Donna Leon

Beastly Things

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When the body of man is found in a canal, damaged by the tides, carrying no wallet, and wearing only one shoe, Brunetti has little to work with. No local has filed a missing-person report, and no hotel guests have disappeared. Where was the crime scene? And how can Brunetti identify the man when he can’t show pictures of his face? The autopsy shows a way forward: it turns out the man was suffering from a rare, disfiguring disease. With Inspector Vianello, Brunetti canvasses shoe stores, and winds up on the mainland in Mestre, outside of his usual sphere. From a shopkeeper, they learn that the man had a kindly way with animals.At the same time, animal rights and meat consumption are quickly becoming preoccupying issues at the Venice Questura, and in Brunetti’s home, where conversation at family meals offer a window into the joys and conflicts of Italian life. Perhaps with the help of Signorina Elettra, Brunetti and Vianello can identify the man and understand why someone wanted him dead. As subtle and engrossing as ever, Leon’s Beastly Things is immensely enjoyable, intriguing, and ultimately moving.
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283 printed pages
Original publication



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    Kathleen Groverhas quoted5 years ago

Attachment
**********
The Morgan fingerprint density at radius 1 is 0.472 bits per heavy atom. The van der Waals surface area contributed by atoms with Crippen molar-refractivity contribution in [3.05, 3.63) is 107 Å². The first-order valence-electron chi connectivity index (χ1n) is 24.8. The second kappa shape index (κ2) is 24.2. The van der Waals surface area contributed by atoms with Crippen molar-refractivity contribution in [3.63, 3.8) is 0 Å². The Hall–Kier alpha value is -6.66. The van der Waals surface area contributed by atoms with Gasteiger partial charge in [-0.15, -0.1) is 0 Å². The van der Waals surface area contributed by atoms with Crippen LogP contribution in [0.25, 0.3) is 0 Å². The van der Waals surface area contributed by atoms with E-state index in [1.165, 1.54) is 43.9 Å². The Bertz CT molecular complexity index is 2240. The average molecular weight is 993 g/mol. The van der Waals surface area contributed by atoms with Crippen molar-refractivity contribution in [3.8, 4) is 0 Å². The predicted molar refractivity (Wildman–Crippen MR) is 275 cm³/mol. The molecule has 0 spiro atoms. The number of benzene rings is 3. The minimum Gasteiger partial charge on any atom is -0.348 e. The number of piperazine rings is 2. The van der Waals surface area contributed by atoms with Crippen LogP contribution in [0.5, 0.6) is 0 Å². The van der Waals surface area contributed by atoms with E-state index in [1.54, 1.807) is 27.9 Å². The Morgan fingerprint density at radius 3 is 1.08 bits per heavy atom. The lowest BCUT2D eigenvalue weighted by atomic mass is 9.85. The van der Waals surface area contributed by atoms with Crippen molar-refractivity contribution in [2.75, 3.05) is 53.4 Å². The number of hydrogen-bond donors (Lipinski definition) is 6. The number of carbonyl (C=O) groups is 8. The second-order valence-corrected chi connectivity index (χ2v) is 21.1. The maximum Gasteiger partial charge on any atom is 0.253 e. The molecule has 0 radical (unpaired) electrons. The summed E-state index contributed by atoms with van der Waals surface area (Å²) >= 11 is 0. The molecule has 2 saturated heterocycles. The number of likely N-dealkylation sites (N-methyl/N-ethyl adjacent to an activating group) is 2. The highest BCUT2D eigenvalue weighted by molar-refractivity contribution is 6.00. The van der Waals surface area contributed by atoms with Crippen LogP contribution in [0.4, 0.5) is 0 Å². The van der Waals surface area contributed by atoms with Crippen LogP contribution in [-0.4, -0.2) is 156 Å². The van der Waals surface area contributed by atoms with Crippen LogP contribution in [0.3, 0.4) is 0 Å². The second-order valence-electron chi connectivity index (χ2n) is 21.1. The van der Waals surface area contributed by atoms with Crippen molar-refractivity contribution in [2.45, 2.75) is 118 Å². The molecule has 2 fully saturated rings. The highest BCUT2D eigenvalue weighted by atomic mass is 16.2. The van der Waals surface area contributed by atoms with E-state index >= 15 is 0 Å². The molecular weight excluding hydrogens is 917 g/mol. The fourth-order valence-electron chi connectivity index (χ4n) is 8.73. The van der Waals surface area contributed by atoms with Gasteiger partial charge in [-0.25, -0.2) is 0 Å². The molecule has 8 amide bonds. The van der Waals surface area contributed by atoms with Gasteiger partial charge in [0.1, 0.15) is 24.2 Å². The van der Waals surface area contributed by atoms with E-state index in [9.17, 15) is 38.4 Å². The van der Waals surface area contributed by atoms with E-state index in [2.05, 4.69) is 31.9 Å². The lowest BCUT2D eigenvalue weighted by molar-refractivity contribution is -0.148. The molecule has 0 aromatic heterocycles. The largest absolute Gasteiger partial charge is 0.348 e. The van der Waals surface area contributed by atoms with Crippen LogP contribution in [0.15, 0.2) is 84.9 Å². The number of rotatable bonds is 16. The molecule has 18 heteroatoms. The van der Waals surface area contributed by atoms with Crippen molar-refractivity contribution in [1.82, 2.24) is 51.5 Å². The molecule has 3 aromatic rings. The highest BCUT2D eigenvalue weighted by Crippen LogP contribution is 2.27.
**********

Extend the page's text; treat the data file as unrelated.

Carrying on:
Dear brothers and sisters in Christ, dear friends and companions: we are here today to say goodbye to our brother Andrea, who to many of us was far more than a friend. He was healer and helper, someone who comforted us when we were worried about our friends and who dedicated himself with love and devotion to taking care of them, and of us, for he knew that we are all children of the same God, who delights to see the love we bring to one another. He cured us all, he healed us all, and he helped us all, and in those instances when his powers could not heal our friends, it was Andrea who advised us when it was time to help our friends make their last journey, and who always stayed with us so that neither we, nor they, would be alone when they started on their way along that road. Just as he helped us bear the unhappiness of their parting from us, let us hope that our friends will help us bear the unhappiness of his parting from us.’
    Kathleen Groverhas quoted5 years ago
    He tuned back into the voice of the priest, who was now saying, ‘. . . examples of the love and wit of God, to give us these beautiful companions and enrich our lives with their love. We are enriched, as well, by the love we give to them, for to be able to love them is to be given a great gift, just as the love they have for us is a gift that comes ultimately from God, source of all love.
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